There aren’t really a lot of must-dos in Siem Reap outside of the Angkor temples, but this Landmine Museum just outside of town is arguably one of them.
Founded in 1997 by Aki Ra, a former Khmer Rouge child soldier/defector turned landmine defuser, it tells the story of landmines in Cambodia, and their sobering impact on the country’s past, present, and future. With Cambodia being home to some 40,000 amputees, the museum also serves as a relief facility to village children who are still at risk from countless, undefused landmines littered throughout the country, most of which are hidden in rural areas. You have to understand that no records were ever kept of the estimated four to six million landmines planted during three decades of war in Cambodia, making the threat still very real and ever present.
For his lifelong, life-threatening work freeing his country from landmines, Aki Ra was chosen as a Top 10 CNN Hero in 2010. A well-deserved honor to say the least.
This landmine museum is on the way to Bantaey Srei, and is a must-stop on your return trip back to town. Entrance was USD 3.
The ghosts of war
Once activated, landmines will stay active and ready to go off forever.
It costs approximately USD 1 to produce one landmine. It costs approximately USD 1,000 to find and defuse it.
Landmines were designed to maim, not kill, the rationale being that a wounded soldier is more expensive than a dead one.
A harrowing image that summarizes the debilitating impact of landmines on this country. During our trip, I spotted a few beggars and peddlers short of limbs, undoubtedly a result of inopportune encounters with landmines.
The museum is pretty small, with only around three to four rooms of exhibits to explore, so you’ll probably need no more than an hour or so to go through the entire facility. In each room are a number of information stands and posters describing the history of war in Cambodia, with some stories recounted by Aki Ra himself during his time with the Khmer Rouge and Vietnamese Army. This was my favorite:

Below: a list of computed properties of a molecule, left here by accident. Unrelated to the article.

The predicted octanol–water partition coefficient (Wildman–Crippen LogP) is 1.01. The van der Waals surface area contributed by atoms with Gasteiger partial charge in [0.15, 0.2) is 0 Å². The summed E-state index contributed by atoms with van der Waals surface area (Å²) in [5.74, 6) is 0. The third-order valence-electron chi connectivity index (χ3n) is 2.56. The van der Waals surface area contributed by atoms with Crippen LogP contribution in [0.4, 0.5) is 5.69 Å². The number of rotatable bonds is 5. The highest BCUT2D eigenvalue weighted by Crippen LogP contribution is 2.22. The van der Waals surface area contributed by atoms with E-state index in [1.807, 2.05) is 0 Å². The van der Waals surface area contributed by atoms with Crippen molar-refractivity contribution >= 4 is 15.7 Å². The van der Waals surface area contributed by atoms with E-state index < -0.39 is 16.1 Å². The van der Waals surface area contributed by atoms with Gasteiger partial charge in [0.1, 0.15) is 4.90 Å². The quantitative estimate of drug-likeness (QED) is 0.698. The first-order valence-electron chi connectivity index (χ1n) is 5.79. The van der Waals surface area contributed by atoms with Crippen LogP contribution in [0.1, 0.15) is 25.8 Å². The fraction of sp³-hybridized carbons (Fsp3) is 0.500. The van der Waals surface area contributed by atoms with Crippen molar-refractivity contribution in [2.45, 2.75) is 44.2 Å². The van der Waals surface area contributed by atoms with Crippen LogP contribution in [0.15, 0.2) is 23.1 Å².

“I like to tell those who are interested about a little unusual story which occurred during an encounter that I had when I went into battle with the Vietnamese army against the Khmer Rouge.
One day I was shooting across a field against the enemy when through the sight of my weapon, I saw my uncle who I was ready to shoot. This startled me and in surprise, I lowered my weapon. However, my uncle didn’t recognize me and continued to shoot at me from 50 meters away. I hid in the grass and upon noticing my reluctance to shoot, my friends asked me why my accuracy, which was normally good, was now not good. I told them I had a headache and couldn’t shoot straight. I had to shoot back, however, so I just shot over my uncle’s head until he ran away.
Only many years after the war ended did I tell my uncle what happened that day and we had a big laugh. Now we both live in peace and are happy.”
Thinking back on my carefree childhood, playing with Transformer toys and G.I. Joes, I am reminded of just how lucky I am.